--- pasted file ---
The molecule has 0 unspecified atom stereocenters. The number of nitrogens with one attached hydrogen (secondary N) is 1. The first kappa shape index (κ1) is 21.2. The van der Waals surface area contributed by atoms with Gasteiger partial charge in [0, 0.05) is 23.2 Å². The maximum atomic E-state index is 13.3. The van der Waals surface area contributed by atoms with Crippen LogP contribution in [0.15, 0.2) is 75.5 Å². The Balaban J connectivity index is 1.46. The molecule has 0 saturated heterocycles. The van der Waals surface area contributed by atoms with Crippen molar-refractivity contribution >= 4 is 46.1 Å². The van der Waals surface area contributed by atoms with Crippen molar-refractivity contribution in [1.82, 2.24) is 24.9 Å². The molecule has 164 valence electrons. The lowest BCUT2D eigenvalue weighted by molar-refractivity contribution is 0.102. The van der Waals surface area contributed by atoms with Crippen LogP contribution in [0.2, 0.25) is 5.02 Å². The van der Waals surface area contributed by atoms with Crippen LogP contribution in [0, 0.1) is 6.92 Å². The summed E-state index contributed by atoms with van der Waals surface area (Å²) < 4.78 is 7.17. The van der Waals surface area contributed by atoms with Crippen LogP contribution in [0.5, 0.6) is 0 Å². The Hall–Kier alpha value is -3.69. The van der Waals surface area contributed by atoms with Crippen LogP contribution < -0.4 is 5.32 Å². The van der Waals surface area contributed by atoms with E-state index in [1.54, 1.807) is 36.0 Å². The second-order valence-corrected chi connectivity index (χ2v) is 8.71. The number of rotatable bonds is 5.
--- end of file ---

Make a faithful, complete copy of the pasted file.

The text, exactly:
The molecule has 0 unspecified atom stereocenters. The number of nitrogens with one attached hydrogen (secondary N) is 1. The first kappa shape index (κ1) is 21.2. The van der Waals surface area contributed by atoms with Gasteiger partial charge in [0, 0.05) is 23.2 Å². The maximum atomic E-state index is 13.3. The van der Waals surface area contributed by atoms with Crippen LogP contribution in [0.15, 0.2) is 75.5 Å². The Balaban J connectivity index is 1.46. The molecule has 0 saturated heterocycles. The van der Waals surface area contributed by atoms with Crippen molar-refractivity contribution >= 4 is 46.1 Å². The van der Waals surface area contributed by atoms with Crippen molar-refractivity contribution in [1.82, 2.24) is 24.9 Å². The molecule has 164 valence electrons. The lowest BCUT2D eigenvalue weighted by molar-refractivity contribution is 0.102. The van der Waals surface area contributed by atoms with Crippen LogP contribution in [0.2, 0.25) is 5.02 Å². The van der Waals surface area contributed by atoms with Crippen LogP contribution in [0, 0.1) is 6.92 Å². The summed E-state index contributed by atoms with van der Waals surface area (Å²) < 4.78 is 7.17. The van der Waals surface area contributed by atoms with Crippen LogP contribution in [0.5, 0.6) is 0 Å². The Hall–Kier alpha value is -3.69. The van der Waals surface area contributed by atoms with Crippen LogP contribution < -0.4 is 5.32 Å². The van der Waals surface area contributed by atoms with E-state index in [1.54, 1.807) is 36.0 Å². The second-order valence-corrected chi connectivity index (χ2v) is 8.71. The number of rotatable bonds is 5.